Sandy Springs has scored low—22 out of a possible 100—on the Human Rights Campaign’s annual rating of how well cities protect and support lesbian, gay, bisexual and transgender residents.

The “Municipal Equality Index” rates a city’s LGBT laws and policies in five categories: non-discrimination laws, municipal employment policies, municipal services, law enforcement and general relationship with the LGBT community.

A total of 10 Georgia cities or areas were ranked, with Atlanta receiving a perfect score and none of the others rating higher than 44. Roswell rated an 11.

Sandy Springs did rate perfect scores on the subcategories of employment non-discrimination laws. Earlier this year, the city tightened its non-discrimination policy to protect LGBT people in all aspects of city business. That policy change was pushed by City Councilmember Andy Bauman following debate over a failed state “religious liberty” law widely criticized as permitting discrimination against LGBT people.

“Our policies reflect an overarching philosophy of inclusion,” said city spokesperson Sharon Kraun.

The Municipal Equality Index report highlights the economic benefits of strong LGBT rights laws and policies.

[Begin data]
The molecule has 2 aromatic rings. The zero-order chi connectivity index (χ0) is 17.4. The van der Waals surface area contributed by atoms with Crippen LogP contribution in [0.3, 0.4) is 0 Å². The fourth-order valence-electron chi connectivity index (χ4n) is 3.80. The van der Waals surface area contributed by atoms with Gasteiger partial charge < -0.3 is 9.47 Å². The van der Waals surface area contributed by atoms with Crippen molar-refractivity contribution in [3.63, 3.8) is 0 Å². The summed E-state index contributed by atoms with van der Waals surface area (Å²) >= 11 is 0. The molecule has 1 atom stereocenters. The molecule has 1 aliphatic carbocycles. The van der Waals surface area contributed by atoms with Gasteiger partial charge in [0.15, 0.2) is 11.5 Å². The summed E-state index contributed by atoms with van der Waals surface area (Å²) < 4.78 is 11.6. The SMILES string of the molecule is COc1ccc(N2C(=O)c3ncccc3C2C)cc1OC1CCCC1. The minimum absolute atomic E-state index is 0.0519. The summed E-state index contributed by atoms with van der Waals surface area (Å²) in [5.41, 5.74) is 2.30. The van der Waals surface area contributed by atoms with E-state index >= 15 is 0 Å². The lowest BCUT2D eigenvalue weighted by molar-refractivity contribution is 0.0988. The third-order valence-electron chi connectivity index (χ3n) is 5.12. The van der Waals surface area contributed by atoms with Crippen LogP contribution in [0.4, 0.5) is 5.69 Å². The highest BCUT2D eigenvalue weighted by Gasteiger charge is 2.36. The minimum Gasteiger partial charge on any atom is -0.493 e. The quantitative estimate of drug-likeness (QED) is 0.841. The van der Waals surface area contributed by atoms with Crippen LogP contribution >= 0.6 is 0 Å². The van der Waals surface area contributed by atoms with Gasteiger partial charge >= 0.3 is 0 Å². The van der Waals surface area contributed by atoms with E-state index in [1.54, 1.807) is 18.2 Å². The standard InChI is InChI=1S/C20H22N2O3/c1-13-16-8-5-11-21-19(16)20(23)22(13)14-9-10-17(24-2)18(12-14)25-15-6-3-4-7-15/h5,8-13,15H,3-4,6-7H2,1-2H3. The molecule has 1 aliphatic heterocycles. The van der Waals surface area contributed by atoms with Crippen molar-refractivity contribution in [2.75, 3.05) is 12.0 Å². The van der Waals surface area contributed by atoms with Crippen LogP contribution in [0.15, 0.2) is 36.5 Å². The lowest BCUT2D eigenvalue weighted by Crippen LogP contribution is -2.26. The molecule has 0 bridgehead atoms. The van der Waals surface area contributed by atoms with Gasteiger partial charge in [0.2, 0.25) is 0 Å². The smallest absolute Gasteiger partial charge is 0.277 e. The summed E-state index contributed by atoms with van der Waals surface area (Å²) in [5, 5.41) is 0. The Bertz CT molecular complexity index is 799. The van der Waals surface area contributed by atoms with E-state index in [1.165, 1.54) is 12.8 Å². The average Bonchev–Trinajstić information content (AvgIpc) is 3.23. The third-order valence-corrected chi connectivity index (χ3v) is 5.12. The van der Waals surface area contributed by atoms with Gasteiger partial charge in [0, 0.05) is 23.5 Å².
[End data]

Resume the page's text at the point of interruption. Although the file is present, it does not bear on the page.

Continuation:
“Diversity is not just an ethical imperative. It is an economic driver,” writes business professor and journalist Richard Florida in the report’s introduction. “Studies affirm time and time again that diversity and inclusion spur economic growth.”

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John Ruch

John Ruch is an Atlanta-based journalist. Previously, he was Managing Editor of Reporter Newspapers.

3 replies on “Sandy Springs rates low on annual LGBT policy rating”

  1. I know you won’t print this comment, but at least I will have my say about this issue: Get a grip! What are we supposed to do with these people? They work, live, play, dine, shop and everything else like everyone else. Why do we have to make “special” concessions? They are not being persecuted. What is wrong with you idiots running Sandy Springs? Are we supposed to wave gay-pride flags everywhere and have parades? Why? They want to be treated as equals; calling attention to yourself to be treated “specially” is not assimilating into mainline culture. I am so sick of Sandy Springs and what has happened to it and I’m sick to death of political correctness. The day is coming soon when I will be leaving SS and shaking the dust off my feet. I hope I will never have to return to this god-forsaken state and city.

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